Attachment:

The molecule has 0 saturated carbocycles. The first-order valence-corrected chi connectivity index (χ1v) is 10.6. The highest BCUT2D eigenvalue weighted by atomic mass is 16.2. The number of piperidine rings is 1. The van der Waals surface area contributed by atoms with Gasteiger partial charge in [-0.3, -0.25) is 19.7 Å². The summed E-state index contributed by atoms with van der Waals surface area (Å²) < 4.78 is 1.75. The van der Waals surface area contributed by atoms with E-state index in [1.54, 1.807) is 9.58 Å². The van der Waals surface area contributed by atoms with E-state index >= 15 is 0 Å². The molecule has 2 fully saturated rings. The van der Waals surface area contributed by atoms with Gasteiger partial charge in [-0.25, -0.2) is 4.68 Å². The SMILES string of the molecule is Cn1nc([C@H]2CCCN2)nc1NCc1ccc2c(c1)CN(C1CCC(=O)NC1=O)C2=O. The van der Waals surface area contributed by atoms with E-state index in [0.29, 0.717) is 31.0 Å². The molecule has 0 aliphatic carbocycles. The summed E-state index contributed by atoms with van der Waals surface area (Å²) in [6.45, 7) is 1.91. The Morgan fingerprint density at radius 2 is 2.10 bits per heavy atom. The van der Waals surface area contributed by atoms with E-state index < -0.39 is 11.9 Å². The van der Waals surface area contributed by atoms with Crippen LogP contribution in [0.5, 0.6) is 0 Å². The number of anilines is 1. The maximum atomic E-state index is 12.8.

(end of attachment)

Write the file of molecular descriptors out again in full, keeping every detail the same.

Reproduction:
The molecule has 0 saturated carbocycles. The first-order valence-corrected chi connectivity index (χ1v) is 10.6. The highest BCUT2D eigenvalue weighted by atomic mass is 16.2. The number of piperidine rings is 1. The van der Waals surface area contributed by atoms with Gasteiger partial charge in [-0.3, -0.25) is 19.7 Å². The summed E-state index contributed by atoms with van der Waals surface area (Å²) < 4.78 is 1.75. The van der Waals surface area contributed by atoms with E-state index in [1.54, 1.807) is 9.58 Å². The van der Waals surface area contributed by atoms with E-state index >= 15 is 0 Å². The molecule has 2 fully saturated rings. The van der Waals surface area contributed by atoms with Gasteiger partial charge in [-0.25, -0.2) is 4.68 Å². The SMILES string of the molecule is Cn1nc([C@H]2CCCN2)nc1NCc1ccc2c(c1)CN(C1CCC(=O)NC1=O)C2=O. The van der Waals surface area contributed by atoms with E-state index in [0.29, 0.717) is 31.0 Å². The molecule has 0 aliphatic carbocycles. The summed E-state index contributed by atoms with van der Waals surface area (Å²) in [6.45, 7) is 1.91. The Morgan fingerprint density at radius 2 is 2.10 bits per heavy atom. The van der Waals surface area contributed by atoms with E-state index < -0.39 is 11.9 Å². The van der Waals surface area contributed by atoms with Crippen LogP contribution in [0.5, 0.6) is 0 Å². The number of anilines is 1. The maximum atomic E-state index is 12.8.